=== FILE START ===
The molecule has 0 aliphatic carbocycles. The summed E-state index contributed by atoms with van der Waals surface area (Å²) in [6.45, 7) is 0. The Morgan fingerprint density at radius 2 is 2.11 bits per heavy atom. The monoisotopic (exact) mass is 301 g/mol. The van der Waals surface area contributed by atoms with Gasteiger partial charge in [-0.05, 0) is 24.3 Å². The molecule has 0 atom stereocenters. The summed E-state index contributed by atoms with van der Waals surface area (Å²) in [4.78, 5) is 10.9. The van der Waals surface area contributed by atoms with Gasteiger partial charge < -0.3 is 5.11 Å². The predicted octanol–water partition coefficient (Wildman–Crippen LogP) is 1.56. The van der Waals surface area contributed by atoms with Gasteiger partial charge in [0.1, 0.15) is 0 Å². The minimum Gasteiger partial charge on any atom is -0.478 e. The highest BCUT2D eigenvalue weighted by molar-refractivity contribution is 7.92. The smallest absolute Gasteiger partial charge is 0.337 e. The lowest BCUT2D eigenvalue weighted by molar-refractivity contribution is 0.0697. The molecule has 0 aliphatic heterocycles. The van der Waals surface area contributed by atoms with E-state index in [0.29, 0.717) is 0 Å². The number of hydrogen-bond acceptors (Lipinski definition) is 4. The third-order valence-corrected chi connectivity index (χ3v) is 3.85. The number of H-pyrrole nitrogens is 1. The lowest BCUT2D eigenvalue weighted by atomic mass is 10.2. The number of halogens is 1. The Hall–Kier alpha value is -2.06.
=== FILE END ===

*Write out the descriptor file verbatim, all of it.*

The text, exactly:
The molecule has 0 aliphatic carbocycles. The summed E-state index contributed by atoms with van der Waals surface area (Å²) in [6.45, 7) is 0. The Morgan fingerprint density at radius 2 is 2.11 bits per heavy atom. The monoisotopic (exact) mass is 301 g/mol. The van der Waals surface area contributed by atoms with Gasteiger partial charge in [-0.05, 0) is 24.3 Å². The molecule has 0 atom stereocenters. The summed E-state index contributed by atoms with van der Waals surface area (Å²) in [4.78, 5) is 10.9. The van der Waals surface area contributed by atoms with Gasteiger partial charge < -0.3 is 5.11 Å². The predicted octanol–water partition coefficient (Wildman–Crippen LogP) is 1.56. The van der Waals surface area contributed by atoms with Gasteiger partial charge in [0.1, 0.15) is 0 Å². The minimum Gasteiger partial charge on any atom is -0.478 e. The highest BCUT2D eigenvalue weighted by molar-refractivity contribution is 7.92. The smallest absolute Gasteiger partial charge is 0.337 e. The lowest BCUT2D eigenvalue weighted by molar-refractivity contribution is 0.0697. The molecule has 0 aliphatic heterocycles. The van der Waals surface area contributed by atoms with E-state index in [0.29, 0.717) is 0 Å². The number of hydrogen-bond acceptors (Lipinski definition) is 4. The third-order valence-corrected chi connectivity index (χ3v) is 3.85. The number of H-pyrrole nitrogens is 1. The lowest BCUT2D eigenvalue weighted by atomic mass is 10.2. The number of halogens is 1. The Hall–Kier alpha value is -2.06.